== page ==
LSC and the Engineer Behind the Brand
This is a story about one of Australia’s pioneer lighting technicians, Gary Pritchard.
Starting as an apprentice electronic technician with the Department of Civil Aviation, he completed a Bachelor of Engineering in Electronic Communications in 1978. While building everything from mining machines to UPSs and telecommunications equipment during the day, after hours he built dimmers for rock and roll mates.
In 1984, LSC Electronics became his mainstay and continues so to this day.
Trading without trade shows
This year has been interesting for us all and no different for LSC. Gary: “From a business perspective, March and April were really weird and very stressful.
“We couldn’t plan on anything and the whole game could change within two hours. But we’re still here, taking a hit like everybody else but we’re ticking along.”
With major dealers in UK, France, Germany, Holland, and all the large European centres, LSC are still “doing OK in the international market. Quite apart from all the things going on in Europe, it’s still our strongest export market.”
To get those relationships in place took a lot of leg work and overseas travel for LSC. For Gary, from the “late 90s onwards, my time was more occupied in the management side of things. I stepped out of R&D and went on the road for 15 years.”
During their peak at that time and beyond, LSC were exhibiting at seven international trade shows per year.
With travel restrictions as they currently stand, it’s “impossible to get over there and show new products and reinforce relationships”. For now, they are relying on long standing associations with these outlets.
The DMX512 story
In 1986, LSC attended their first international trade show in Oakland, California where Gary met up with the working group that was looking into digital lighting control. He explains further: “It just so happened that’s where the USITT people were meeting and discussing what was to become DMX, and I got involved.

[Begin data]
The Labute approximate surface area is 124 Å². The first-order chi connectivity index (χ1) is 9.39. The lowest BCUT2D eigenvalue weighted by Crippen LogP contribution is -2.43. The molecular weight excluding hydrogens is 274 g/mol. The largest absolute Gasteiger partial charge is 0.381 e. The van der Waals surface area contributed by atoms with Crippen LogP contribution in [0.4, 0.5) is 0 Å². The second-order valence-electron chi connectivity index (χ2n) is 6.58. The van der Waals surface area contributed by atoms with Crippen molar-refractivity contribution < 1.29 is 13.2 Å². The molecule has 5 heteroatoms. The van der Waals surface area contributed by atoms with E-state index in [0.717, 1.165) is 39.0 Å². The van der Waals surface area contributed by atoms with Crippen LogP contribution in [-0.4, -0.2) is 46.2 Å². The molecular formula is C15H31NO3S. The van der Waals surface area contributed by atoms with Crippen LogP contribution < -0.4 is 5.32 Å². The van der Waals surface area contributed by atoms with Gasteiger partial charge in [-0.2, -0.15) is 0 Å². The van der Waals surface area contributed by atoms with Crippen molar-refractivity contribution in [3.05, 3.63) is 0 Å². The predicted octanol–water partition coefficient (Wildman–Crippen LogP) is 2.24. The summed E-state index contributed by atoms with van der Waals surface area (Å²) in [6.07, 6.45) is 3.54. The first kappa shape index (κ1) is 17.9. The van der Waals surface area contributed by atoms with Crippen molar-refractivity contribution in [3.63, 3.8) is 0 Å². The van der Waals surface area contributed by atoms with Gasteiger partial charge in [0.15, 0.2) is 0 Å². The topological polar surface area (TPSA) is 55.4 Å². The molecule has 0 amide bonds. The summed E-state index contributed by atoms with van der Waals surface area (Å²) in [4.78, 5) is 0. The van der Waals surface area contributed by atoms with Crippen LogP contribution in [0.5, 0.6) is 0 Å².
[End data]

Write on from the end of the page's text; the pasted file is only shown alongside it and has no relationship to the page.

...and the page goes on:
“They were a fair way down the track by then. We were about to release our own digital communications standard and it turned out it that ours was very close to what they were doing so we took the decision to move our standard to what was being proposed there.
“If it was to be a standard it was best to join in and be on the front foot.”
I asked if he is still involved with USITT and protocol development. “I am but to a lesser extent. As much as I’d like to, active voting rights require attending 3-4 meetings per year and by and large all of those meetings are in the USA, which is a large commitment and difficult to meet these days. However, I can and do still offer suggestions and critique.”
Having seen more than a few standards being met with mixed success, I posited that DMX is one of the few truly universal electronics standards. “It’s good from that point of view but took a while to get accepted. It was difficult for some people to grasp and there were many people who wanted to stick with something that still works.
“As an engineer it was easy for me – a no-brainer in a lot of ways. But with any new tech, you have to put some trust in it. There will be a few risks until you get a working knowledge of how it functions.
“Even with DMX, those risks still exist – with people using the wrong cable or not using terminators.”
RDM – an extension to DMX
Staying in contact with the technical working groups keeps Gary in touch with luminaries like ex-Melbournian Peter Willis. “He is ‘Mr RDM’ – he came up with the concept and followed it through.”
RDM (Remote Device Management) is an extension to the DMX512 protocol that allows bi-directional communications over the DMX network to remotely interrogate and adjust settings on connected lighting equipment.
Gary and LSC have been enthusiastic supporters of this development: “RDM has taken a long time getting traction but it has huge advantages. With a lot of products on straight DMX, there’s no real other way of getting information out of them.